By Sharon Block and Benjamin Sachs

In September, we shared our plan to hold a symposium at Harvard Law on the question of whether it is time to end labor preemption.  The symposium brought together leading labor law scholars and practitioners to wrestle with this big question.  To help give context to the symposium discussion, we had asked several thought leaders to help paint the picture of what is at stake in this debate by exploring ways that workers are already organizing outside of the confines of the National Labor Relations Act and models that they might pursue, if given the opportunity.

Our colleagues at the Harvard Law and Policy Review have now made these papers available to the public with a special on-line issue.  The papers include:

These papers chronicle some of the most innovative worker organizing going on across the country – for workers outside the purview of the National Labor Relations Act.  They are important experiments and can be seen as part of a bigger dynamic of progressive labor reform going on in blue states and cities, in the face of paralysis at the federal level.  This bigger trend includes the following state and local legislation taking effect in the new year:

  • minimum wage increases in 18 states and 19 cities, eventually benefitting more than 15 million workers
  • new bans on asking about salary history (CA, DE, RI, NYC)
  • ground-breaking comparable worth law (MA)
  • new and expanded sick and family leave laws (St. Paul, NV, NY, WA)
  • fair and predictive scheduling requirements (OR)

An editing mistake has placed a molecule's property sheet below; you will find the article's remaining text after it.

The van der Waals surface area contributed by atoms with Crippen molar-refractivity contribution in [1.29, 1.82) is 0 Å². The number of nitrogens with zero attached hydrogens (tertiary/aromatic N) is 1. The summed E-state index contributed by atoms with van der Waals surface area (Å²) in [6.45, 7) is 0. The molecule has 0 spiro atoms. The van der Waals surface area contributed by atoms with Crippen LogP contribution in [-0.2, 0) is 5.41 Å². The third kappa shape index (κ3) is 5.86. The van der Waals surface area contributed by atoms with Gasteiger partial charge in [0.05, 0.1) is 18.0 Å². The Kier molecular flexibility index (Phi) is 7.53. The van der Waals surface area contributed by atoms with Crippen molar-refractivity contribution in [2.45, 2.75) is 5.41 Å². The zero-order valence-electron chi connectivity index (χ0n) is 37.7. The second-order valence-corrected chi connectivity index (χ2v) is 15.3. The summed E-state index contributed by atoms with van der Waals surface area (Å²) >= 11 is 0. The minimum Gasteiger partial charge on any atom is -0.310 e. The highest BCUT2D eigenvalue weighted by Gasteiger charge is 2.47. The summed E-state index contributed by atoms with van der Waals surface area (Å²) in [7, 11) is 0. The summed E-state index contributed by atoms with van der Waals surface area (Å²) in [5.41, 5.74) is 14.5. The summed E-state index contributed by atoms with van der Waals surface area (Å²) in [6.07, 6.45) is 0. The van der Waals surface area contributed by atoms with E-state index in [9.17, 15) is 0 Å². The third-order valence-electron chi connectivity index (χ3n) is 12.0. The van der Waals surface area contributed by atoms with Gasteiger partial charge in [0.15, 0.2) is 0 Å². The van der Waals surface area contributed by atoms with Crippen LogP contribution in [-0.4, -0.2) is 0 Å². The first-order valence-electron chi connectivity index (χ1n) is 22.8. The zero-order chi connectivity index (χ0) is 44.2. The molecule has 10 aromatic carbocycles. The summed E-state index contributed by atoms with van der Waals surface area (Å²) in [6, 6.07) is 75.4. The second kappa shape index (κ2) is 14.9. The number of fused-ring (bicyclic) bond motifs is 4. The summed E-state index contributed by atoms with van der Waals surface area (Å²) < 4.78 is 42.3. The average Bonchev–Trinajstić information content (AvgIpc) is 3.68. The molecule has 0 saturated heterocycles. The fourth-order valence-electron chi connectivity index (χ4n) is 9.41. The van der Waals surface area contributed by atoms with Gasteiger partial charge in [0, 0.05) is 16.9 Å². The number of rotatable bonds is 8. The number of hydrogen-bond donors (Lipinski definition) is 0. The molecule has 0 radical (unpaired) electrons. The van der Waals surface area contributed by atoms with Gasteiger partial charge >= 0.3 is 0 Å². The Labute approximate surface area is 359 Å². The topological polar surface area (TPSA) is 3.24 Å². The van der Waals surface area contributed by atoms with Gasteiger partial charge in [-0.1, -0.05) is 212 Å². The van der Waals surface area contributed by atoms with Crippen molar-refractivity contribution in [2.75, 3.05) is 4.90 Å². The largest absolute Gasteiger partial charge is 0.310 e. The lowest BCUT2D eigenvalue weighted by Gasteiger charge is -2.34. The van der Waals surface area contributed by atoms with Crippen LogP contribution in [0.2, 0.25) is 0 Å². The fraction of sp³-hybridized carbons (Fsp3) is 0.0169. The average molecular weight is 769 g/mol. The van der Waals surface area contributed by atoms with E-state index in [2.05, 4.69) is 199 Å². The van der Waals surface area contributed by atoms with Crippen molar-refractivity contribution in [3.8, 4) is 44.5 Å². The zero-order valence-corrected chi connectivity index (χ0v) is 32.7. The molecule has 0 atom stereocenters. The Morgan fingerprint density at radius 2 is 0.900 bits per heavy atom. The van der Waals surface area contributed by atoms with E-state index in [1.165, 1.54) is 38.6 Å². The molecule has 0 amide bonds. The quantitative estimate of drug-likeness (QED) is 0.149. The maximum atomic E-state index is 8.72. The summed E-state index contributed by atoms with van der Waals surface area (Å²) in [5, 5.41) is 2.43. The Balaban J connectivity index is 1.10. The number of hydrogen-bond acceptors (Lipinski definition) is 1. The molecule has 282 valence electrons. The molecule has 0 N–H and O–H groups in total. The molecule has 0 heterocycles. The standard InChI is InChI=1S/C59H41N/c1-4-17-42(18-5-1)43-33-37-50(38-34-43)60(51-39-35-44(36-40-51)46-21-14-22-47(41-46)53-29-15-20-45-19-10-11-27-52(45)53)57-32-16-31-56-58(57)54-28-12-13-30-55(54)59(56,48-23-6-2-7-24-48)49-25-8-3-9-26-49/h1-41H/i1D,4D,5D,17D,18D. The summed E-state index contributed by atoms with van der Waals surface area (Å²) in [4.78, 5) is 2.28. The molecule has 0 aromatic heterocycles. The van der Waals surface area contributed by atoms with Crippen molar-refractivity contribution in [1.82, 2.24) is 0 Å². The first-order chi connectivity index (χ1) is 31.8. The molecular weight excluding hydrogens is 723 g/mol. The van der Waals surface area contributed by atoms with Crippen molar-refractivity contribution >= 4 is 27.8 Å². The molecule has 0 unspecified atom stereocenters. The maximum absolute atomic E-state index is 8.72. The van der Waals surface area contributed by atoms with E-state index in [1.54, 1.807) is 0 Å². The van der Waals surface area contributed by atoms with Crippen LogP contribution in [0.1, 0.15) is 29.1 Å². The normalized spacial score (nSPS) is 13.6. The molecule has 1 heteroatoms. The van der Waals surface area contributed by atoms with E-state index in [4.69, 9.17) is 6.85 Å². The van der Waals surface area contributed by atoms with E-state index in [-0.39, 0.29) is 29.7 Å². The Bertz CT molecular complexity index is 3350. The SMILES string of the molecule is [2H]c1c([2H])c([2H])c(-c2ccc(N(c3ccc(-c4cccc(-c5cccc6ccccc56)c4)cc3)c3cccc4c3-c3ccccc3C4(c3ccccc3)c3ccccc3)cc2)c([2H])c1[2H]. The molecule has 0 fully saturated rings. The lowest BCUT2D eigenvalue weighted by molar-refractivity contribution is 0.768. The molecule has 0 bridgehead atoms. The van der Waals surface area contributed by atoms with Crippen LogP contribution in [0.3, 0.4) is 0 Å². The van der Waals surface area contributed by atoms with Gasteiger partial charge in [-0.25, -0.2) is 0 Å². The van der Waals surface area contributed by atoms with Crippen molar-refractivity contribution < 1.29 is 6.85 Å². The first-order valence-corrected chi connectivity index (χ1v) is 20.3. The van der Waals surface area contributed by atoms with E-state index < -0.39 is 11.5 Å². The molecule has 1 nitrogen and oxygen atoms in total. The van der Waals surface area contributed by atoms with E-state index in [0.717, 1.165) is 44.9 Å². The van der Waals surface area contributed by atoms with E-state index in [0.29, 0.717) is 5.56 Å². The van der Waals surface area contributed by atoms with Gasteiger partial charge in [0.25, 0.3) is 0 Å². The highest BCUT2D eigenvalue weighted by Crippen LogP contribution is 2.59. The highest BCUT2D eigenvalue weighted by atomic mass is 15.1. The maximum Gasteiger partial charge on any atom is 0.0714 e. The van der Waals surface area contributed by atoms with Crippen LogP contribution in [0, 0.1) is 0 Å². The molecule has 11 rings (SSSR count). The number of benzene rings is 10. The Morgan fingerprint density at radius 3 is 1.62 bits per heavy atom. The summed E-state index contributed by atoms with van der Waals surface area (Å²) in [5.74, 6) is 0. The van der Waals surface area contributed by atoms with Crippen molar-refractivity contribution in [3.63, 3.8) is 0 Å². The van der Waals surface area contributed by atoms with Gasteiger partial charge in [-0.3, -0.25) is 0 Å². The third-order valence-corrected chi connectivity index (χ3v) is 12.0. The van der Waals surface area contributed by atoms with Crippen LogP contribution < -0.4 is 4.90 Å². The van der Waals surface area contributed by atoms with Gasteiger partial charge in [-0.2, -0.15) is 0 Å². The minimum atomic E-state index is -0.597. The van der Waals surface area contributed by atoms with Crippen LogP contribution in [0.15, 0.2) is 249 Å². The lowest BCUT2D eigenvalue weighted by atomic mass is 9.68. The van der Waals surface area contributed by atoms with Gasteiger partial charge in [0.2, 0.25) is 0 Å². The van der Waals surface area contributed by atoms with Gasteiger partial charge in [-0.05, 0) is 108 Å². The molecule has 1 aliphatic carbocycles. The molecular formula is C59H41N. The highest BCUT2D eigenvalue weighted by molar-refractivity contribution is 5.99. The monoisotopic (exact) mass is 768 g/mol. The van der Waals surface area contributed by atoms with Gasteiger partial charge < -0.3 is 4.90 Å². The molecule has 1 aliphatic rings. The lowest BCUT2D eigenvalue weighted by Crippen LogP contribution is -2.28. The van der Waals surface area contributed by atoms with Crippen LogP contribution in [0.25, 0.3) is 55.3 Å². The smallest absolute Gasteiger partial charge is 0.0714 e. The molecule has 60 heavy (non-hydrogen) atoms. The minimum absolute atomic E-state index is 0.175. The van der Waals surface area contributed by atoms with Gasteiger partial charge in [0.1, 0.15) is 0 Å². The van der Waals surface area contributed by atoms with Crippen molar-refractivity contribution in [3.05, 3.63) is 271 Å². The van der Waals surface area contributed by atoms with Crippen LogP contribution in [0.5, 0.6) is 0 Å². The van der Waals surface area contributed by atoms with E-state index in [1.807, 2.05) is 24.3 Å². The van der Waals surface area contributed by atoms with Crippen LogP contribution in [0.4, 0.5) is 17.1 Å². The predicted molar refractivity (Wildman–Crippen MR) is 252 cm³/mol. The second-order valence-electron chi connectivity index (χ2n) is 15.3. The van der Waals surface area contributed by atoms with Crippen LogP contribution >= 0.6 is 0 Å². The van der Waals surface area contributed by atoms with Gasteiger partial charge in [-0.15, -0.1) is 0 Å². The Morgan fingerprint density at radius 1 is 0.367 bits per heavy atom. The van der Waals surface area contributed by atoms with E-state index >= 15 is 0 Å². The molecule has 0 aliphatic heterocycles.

• enhanced pregnancy accommodation requirements (MA, VT)

For workers covered by the NLRA – even in the bluest of the blue states — while 2018 may bring new labor standards, it will not bring exciting new frameworks for experimentation in worker voice and organizing.  The broad preemptive effect of federal labor law means that the energy and creativity that is fueling minimum wage, scheduling and paid leave campaigns cannot be applied to campaigns for new ways to expand collective bargaining for the vast majority of the private sector.

The members of Trump’s National Labor Relations Board started the holiday season by further restricting and constraining the federal right to collective bargaining, putting the missed opportunity cost imposed by federal labor law preemption into even greater relief.  The need for fundamental labor law reform will only grow in 2018.  With it will grow the need to continue the debate over labor law preemption.  We hope these new symposium papers will help foster and inform that debate.